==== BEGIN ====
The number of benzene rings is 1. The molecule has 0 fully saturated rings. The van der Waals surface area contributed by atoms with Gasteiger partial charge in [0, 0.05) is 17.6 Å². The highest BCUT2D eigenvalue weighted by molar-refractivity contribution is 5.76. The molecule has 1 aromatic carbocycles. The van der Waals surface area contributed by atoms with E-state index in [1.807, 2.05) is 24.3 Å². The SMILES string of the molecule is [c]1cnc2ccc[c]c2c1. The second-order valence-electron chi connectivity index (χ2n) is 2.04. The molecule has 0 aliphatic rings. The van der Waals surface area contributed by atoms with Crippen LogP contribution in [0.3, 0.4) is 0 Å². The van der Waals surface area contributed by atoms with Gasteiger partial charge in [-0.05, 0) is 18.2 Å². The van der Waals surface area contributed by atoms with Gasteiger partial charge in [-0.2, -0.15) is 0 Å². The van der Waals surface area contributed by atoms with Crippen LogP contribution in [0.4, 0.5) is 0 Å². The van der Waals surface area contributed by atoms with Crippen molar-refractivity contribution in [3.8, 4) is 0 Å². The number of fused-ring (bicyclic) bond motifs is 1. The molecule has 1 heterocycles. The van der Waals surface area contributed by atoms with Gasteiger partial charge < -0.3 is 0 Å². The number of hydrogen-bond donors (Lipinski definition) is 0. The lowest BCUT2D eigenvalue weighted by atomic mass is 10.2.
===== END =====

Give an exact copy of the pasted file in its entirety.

The number of benzene rings is 1. The molecule has 0 fully saturated rings. The van der Waals surface area contributed by atoms with Gasteiger partial charge in [0, 0.05) is 17.6 Å². The highest BCUT2D eigenvalue weighted by molar-refractivity contribution is 5.76. The molecule has 1 aromatic carbocycles. The van der Waals surface area contributed by atoms with E-state index in [1.807, 2.05) is 24.3 Å². The SMILES string of the molecule is [c]1cnc2ccc[c]c2c1. The second-order valence-electron chi connectivity index (χ2n) is 2.04. The molecule has 0 aliphatic rings. The van der Waals surface area contributed by atoms with Crippen LogP contribution in [0.3, 0.4) is 0 Å². The van der Waals surface area contributed by atoms with Gasteiger partial charge in [-0.05, 0) is 18.2 Å². The van der Waals surface area contributed by atoms with Gasteiger partial charge in [-0.2, -0.15) is 0 Å². The van der Waals surface area contributed by atoms with Crippen LogP contribution in [0.4, 0.5) is 0 Å². The van der Waals surface area contributed by atoms with Crippen molar-refractivity contribution in [3.8, 4) is 0 Å². The number of fused-ring (bicyclic) bond motifs is 1. The molecule has 1 heterocycles. The van der Waals surface area contributed by atoms with Gasteiger partial charge < -0.3 is 0 Å². The number of hydrogen-bond donors (Lipinski definition) is 0. The lowest BCUT2D eigenvalue weighted by atomic mass is 10.2.